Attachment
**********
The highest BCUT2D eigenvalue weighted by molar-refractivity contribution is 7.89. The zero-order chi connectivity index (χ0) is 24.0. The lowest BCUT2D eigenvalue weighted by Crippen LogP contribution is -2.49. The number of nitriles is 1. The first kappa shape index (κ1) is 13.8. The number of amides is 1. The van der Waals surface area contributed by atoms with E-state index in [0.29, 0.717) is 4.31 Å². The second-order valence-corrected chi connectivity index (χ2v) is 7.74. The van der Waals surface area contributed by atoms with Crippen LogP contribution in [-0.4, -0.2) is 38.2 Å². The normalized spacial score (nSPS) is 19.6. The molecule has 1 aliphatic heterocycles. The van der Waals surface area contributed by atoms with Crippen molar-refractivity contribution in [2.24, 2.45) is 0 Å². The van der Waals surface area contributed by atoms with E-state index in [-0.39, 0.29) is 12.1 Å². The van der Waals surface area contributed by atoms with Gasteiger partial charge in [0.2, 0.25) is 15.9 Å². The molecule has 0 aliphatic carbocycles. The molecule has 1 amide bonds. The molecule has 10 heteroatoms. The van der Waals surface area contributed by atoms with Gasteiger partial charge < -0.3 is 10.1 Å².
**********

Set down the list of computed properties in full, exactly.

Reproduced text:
The highest BCUT2D eigenvalue weighted by molar-refractivity contribution is 7.89. The zero-order chi connectivity index (χ0) is 24.0. The lowest BCUT2D eigenvalue weighted by Crippen LogP contribution is -2.49. The number of nitriles is 1. The first kappa shape index (κ1) is 13.8. The number of amides is 1. The van der Waals surface area contributed by atoms with E-state index in [0.29, 0.717) is 4.31 Å². The second-order valence-corrected chi connectivity index (χ2v) is 7.74. The van der Waals surface area contributed by atoms with Crippen LogP contribution in [-0.4, -0.2) is 38.2 Å². The normalized spacial score (nSPS) is 19.6. The molecule has 1 aliphatic heterocycles. The van der Waals surface area contributed by atoms with Crippen molar-refractivity contribution in [2.24, 2.45) is 0 Å². The van der Waals surface area contributed by atoms with E-state index in [-0.39, 0.29) is 12.1 Å². The van der Waals surface area contributed by atoms with Gasteiger partial charge in [0.2, 0.25) is 15.9 Å². The molecule has 0 aliphatic carbocycles. The molecule has 1 amide bonds. The molecule has 10 heteroatoms. The van der Waals surface area contributed by atoms with Gasteiger partial charge < -0.3 is 10.1 Å².